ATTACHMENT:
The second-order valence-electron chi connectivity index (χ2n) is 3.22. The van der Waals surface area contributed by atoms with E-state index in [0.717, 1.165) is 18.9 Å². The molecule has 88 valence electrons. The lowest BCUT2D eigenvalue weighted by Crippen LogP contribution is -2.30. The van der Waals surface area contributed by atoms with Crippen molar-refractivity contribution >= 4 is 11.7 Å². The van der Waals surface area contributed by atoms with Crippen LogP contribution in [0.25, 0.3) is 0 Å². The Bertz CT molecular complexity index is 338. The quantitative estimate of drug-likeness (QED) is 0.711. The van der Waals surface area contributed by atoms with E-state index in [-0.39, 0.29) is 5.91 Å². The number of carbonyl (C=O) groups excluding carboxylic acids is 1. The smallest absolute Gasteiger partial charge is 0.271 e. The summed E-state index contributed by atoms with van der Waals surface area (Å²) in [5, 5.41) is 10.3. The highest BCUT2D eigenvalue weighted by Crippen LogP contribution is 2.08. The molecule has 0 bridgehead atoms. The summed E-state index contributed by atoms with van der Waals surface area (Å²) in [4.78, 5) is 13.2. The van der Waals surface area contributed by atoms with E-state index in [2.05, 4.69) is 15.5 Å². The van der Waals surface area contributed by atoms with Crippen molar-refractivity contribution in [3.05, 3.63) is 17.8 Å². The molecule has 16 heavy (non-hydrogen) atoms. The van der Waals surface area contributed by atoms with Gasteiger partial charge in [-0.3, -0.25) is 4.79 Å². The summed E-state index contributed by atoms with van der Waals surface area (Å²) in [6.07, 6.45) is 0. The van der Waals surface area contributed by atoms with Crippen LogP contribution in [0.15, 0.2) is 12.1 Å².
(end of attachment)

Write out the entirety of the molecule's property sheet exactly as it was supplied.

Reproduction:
The second-order valence-electron chi connectivity index (χ2n) is 3.22. The van der Waals surface area contributed by atoms with E-state index in [0.717, 1.165) is 18.9 Å². The molecule has 88 valence electrons. The lowest BCUT2D eigenvalue weighted by Crippen LogP contribution is -2.30. The van der Waals surface area contributed by atoms with Crippen molar-refractivity contribution >= 4 is 11.7 Å². The van der Waals surface area contributed by atoms with Crippen LogP contribution in [0.25, 0.3) is 0 Å². The Bertz CT molecular complexity index is 338. The quantitative estimate of drug-likeness (QED) is 0.711. The van der Waals surface area contributed by atoms with E-state index in [-0.39, 0.29) is 5.91 Å². The number of carbonyl (C=O) groups excluding carboxylic acids is 1. The smallest absolute Gasteiger partial charge is 0.271 e. The summed E-state index contributed by atoms with van der Waals surface area (Å²) in [5, 5.41) is 10.3. The highest BCUT2D eigenvalue weighted by Crippen LogP contribution is 2.08. The molecule has 0 bridgehead atoms. The summed E-state index contributed by atoms with van der Waals surface area (Å²) in [4.78, 5) is 13.2. The van der Waals surface area contributed by atoms with E-state index in [2.05, 4.69) is 15.5 Å². The van der Waals surface area contributed by atoms with Crippen molar-refractivity contribution in [3.05, 3.63) is 17.8 Å². The molecule has 16 heavy (non-hydrogen) atoms. The van der Waals surface area contributed by atoms with Gasteiger partial charge in [-0.3, -0.25) is 4.79 Å². The summed E-state index contributed by atoms with van der Waals surface area (Å²) in [6.07, 6.45) is 0. The van der Waals surface area contributed by atoms with Crippen LogP contribution in [0.15, 0.2) is 12.1 Å².